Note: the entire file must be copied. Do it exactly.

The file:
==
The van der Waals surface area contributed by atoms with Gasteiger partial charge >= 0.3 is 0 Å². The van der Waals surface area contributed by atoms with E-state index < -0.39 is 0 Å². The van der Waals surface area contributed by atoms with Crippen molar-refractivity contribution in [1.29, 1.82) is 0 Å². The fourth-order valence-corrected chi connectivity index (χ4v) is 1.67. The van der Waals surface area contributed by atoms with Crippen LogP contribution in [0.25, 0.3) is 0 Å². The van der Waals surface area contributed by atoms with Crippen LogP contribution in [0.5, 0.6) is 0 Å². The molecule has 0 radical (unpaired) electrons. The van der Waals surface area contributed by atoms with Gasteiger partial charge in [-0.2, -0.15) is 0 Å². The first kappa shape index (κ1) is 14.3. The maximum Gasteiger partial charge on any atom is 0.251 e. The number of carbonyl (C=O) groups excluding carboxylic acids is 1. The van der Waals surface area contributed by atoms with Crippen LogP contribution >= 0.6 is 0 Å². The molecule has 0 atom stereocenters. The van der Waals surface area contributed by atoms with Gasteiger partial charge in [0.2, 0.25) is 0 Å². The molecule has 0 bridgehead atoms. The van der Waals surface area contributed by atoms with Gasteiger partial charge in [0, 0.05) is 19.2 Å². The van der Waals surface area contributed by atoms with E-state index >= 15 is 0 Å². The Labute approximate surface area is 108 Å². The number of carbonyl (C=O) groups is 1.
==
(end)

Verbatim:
The van der Waals surface area contributed by atoms with Gasteiger partial charge >= 0.3 is 0 Å². The van der Waals surface area contributed by atoms with E-state index < -0.39 is 0 Å². The van der Waals surface area contributed by atoms with Crippen molar-refractivity contribution in [1.29, 1.82) is 0 Å². The fourth-order valence-corrected chi connectivity index (χ4v) is 1.67. The van der Waals surface area contributed by atoms with Crippen LogP contribution in [0.25, 0.3) is 0 Å². The van der Waals surface area contributed by atoms with Crippen LogP contribution in [0.5, 0.6) is 0 Å². The molecule has 0 radical (unpaired) electrons. The van der Waals surface area contributed by atoms with Gasteiger partial charge in [-0.2, -0.15) is 0 Å². The first kappa shape index (κ1) is 14.3. The maximum Gasteiger partial charge on any atom is 0.251 e. The number of carbonyl (C=O) groups excluding carboxylic acids is 1. The van der Waals surface area contributed by atoms with Crippen LogP contribution >= 0.6 is 0 Å². The molecule has 0 atom stereocenters. The van der Waals surface area contributed by atoms with Gasteiger partial charge in [0.2, 0.25) is 0 Å². The molecule has 0 bridgehead atoms. The van der Waals surface area contributed by atoms with Gasteiger partial charge in [0, 0.05) is 19.2 Å². The van der Waals surface area contributed by atoms with E-state index >= 15 is 0 Å². The Labute approximate surface area is 108 Å². The number of carbonyl (C=O) groups is 1.